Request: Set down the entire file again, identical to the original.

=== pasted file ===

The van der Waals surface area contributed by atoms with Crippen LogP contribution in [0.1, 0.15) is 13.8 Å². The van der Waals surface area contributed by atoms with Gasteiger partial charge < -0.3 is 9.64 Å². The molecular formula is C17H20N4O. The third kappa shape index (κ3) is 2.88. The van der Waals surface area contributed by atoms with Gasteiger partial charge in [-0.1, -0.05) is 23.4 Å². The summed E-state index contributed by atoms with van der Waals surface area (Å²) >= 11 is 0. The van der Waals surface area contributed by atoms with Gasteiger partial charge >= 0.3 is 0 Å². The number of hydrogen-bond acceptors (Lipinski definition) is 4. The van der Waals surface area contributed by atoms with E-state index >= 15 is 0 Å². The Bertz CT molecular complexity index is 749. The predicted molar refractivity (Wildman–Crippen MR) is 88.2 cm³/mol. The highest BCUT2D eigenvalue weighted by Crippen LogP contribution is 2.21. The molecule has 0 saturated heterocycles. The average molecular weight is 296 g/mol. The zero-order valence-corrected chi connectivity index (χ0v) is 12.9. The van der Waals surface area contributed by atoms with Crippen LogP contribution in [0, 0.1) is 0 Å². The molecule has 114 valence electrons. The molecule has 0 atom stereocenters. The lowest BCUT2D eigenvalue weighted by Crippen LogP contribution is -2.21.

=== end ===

The van der Waals surface area contributed by atoms with Crippen LogP contribution in [0.1, 0.15) is 13.8 Å². The van der Waals surface area contributed by atoms with Gasteiger partial charge < -0.3 is 9.64 Å². The molecular formula is C17H20N4O. The third kappa shape index (κ3) is 2.88. The van der Waals surface area contributed by atoms with Gasteiger partial charge in [-0.1, -0.05) is 23.4 Å². The summed E-state index contributed by atoms with van der Waals surface area (Å²) >= 11 is 0. The van der Waals surface area contributed by atoms with Gasteiger partial charge >= 0.3 is 0 Å². The number of hydrogen-bond acceptors (Lipinski definition) is 4. The van der Waals surface area contributed by atoms with E-state index >= 15 is 0 Å². The Bertz CT molecular complexity index is 749. The predicted molar refractivity (Wildman–Crippen MR) is 88.2 cm³/mol. The highest BCUT2D eigenvalue weighted by Crippen LogP contribution is 2.21. The molecule has 0 saturated heterocycles. The average molecular weight is 296 g/mol. The zero-order valence-corrected chi connectivity index (χ0v) is 12.9. The van der Waals surface area contributed by atoms with Crippen LogP contribution in [0, 0.1) is 0 Å². The molecule has 114 valence electrons. The molecule has 0 atom stereocenters. The lowest BCUT2D eigenvalue weighted by Crippen LogP contribution is -2.21.